About Dallas

"Live Large. Think Big."

Dallas’ slogan describes the essence and vitality of a richly diverse city that offers a thriving culinary scene, leading arts district, countless luxury accommodations, professional sports, trendy entertainment districts and endless shopping opportunities.  The DFW metroplex is also the Southwest's leading business and financial center with the largest wholesale market in the world and is one of the top convention cities in the United States.  Home to the Galleria Dallas, the West End Historic District, the Fort Worth Stock Show and Rodeo, the Dallas Cowboy stadium in Irving and the Texas Ranger Ballpark in Arlington, it is not surprising that Dallas’ historical background is just as captivating.

In 1839, John Neely Bryan, an adventuresome lawyer from Tennessee by chance discovered the area. He was impressed with what he believed to be a great location for a trading post and a town: plenty of raw land, Indians with whom to do business, and the river. Bryan claimed 640 acres and sketched out a town, designating a courthouse square and 20 streets.

The Texan spirit helped bring the railroads to the area in the 1870s, the Federal Reserve Bank in 1914, Southern Methodist University in 1915, Dallas Love Field Airport in 1927, the Texas Centennial Exposition in 1936, Dallas-Fort Worth International Airport in 1973 and the Republican National Convention in 1984 – just to highlight a few.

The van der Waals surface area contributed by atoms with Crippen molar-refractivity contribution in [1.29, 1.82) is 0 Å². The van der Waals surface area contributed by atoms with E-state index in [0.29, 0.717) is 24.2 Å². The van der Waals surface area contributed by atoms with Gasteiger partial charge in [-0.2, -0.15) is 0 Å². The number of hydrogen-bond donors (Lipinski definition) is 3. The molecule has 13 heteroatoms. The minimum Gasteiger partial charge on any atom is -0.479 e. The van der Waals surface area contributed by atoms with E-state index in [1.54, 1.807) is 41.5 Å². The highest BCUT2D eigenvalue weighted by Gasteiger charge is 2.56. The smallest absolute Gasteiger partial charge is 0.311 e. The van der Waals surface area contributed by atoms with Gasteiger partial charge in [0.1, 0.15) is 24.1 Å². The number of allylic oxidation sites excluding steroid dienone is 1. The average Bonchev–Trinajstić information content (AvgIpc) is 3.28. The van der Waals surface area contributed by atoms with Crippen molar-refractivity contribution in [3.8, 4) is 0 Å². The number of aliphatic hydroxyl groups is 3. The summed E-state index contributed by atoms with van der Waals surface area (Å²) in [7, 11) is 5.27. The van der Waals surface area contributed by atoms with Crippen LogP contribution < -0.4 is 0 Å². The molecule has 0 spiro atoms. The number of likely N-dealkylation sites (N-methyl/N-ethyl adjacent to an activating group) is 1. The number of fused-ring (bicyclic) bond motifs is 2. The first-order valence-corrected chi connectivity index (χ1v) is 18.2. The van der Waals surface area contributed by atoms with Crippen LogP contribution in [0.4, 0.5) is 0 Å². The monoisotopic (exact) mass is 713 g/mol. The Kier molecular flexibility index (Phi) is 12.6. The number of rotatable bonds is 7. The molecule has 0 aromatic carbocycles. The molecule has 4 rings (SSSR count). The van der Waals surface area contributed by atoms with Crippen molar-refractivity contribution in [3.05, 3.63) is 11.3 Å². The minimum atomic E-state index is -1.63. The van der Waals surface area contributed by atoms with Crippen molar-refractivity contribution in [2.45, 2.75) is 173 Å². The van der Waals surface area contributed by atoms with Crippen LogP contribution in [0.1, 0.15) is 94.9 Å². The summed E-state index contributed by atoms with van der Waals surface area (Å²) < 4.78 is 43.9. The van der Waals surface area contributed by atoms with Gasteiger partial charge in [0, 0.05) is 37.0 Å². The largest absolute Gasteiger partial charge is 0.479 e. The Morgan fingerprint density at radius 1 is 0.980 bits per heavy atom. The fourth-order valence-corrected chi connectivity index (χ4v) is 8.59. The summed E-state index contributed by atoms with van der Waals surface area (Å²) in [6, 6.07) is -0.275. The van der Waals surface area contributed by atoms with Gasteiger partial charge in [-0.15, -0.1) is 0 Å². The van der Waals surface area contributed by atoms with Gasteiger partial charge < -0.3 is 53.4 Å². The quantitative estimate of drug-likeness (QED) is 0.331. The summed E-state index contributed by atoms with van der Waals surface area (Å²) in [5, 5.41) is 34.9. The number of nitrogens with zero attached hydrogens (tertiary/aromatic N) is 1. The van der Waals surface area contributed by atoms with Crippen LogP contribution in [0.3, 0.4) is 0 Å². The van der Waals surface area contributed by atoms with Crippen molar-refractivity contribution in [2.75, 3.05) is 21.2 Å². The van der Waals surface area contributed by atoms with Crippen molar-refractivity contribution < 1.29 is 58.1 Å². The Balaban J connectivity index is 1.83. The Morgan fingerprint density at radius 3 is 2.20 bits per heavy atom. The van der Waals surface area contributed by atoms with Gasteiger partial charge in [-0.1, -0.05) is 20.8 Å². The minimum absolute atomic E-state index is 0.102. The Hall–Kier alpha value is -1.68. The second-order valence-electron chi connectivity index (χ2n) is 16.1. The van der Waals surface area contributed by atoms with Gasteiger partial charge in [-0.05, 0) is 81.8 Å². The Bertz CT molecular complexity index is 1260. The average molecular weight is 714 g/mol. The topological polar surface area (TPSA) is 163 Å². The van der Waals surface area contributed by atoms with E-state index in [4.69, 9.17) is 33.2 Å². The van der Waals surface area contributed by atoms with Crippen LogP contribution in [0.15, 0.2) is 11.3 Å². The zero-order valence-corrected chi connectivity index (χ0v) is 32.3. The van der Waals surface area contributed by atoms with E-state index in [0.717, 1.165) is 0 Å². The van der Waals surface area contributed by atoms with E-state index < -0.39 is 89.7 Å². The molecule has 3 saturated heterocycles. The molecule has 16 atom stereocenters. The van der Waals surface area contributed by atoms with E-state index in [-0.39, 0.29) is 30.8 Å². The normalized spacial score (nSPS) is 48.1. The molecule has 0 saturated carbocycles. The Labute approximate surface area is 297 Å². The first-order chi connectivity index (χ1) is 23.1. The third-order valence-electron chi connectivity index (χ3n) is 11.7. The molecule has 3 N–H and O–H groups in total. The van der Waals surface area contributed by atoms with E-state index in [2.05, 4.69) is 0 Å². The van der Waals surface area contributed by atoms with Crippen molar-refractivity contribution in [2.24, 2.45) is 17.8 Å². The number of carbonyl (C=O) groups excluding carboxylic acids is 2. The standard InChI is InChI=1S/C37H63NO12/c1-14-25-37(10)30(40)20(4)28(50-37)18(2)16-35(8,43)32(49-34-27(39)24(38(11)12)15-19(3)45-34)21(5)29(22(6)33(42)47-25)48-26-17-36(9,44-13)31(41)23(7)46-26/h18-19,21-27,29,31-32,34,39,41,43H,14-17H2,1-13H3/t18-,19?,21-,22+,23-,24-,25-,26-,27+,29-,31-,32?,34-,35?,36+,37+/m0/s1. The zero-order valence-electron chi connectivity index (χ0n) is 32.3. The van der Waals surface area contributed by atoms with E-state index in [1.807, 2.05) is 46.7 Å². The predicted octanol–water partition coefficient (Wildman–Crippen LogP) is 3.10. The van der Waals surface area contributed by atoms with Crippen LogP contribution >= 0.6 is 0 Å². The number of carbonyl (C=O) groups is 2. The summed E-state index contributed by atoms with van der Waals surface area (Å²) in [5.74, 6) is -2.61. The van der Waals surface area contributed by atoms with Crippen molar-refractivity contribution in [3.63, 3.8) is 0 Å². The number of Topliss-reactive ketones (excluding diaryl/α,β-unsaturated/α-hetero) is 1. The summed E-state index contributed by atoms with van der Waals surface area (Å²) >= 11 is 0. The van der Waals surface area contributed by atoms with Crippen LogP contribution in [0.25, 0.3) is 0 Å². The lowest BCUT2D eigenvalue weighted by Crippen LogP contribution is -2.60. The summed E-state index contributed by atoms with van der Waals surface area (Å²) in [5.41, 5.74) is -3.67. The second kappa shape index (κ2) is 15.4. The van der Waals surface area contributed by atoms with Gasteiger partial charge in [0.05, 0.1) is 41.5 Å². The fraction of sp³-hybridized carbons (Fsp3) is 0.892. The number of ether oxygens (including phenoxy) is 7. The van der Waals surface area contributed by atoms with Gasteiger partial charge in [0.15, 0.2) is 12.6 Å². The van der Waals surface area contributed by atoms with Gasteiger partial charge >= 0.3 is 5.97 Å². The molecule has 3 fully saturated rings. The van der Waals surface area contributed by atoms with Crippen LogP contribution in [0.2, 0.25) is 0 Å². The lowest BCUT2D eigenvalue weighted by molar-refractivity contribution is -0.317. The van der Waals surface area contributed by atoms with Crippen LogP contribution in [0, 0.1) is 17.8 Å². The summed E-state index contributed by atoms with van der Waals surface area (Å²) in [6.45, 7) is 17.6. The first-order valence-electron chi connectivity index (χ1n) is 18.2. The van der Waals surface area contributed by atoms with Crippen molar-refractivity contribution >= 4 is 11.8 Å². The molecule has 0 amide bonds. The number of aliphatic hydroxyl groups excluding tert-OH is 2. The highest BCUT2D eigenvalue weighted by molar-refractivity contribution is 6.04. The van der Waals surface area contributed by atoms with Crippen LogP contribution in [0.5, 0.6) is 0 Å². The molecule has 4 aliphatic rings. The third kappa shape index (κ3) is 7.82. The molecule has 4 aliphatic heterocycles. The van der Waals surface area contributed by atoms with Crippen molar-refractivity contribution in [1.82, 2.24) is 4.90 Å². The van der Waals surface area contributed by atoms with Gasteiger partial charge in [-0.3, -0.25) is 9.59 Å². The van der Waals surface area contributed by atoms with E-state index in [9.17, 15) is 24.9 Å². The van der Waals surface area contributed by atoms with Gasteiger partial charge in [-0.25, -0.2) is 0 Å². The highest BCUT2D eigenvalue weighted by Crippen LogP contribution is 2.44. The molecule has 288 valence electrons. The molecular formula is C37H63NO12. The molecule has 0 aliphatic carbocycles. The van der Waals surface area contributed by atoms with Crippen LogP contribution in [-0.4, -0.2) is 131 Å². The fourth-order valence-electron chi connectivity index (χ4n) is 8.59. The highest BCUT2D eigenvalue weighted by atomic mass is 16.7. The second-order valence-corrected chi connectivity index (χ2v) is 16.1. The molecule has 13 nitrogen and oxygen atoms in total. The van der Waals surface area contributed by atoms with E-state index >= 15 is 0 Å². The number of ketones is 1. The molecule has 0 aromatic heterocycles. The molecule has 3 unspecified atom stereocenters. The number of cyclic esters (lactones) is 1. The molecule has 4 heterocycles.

In 1907, fashion and elegant living were redefined when Neiman Marcus opened in downtown Dallas and J.S. Armstrong opened his exclusive Highland Park shopping development north of the city.

With C.M. Joiner’s discovery and development of the East Texas Oil Field in the 1960s, Dallas became a center of oil related activity.  The region's role as the financial and technical center for much of the state's drilling industry quickly had commerce and industry follow suit to add to the city's success and progress.

In the 1960s, the Dallas Cowboys began their march to fame as did entrepreneurs such as Ross Perot and Mary Kay Ash.  But most importantly, it was in 1965 that the cities of Dallas and Fort Worth agreed to build an airport to serve the entire region. With the opening of the DFW International Airport in 1973, John Neely Bryan's dream of a major inland port was finally realized.

Important to the growth of Dallas was the rejuvenation of downtown Dallas as a major center for entertainment and other pursuits. The Dallas Arts District, the West End Historic District along with continued renovation and upgrading of downtown hotels, has been a driving force in this renaissance.

Dallas continues to build on its strengths: southern hospitality, entrepreneurial spirit, trendsetting visionaries, and an outstanding quality of life.


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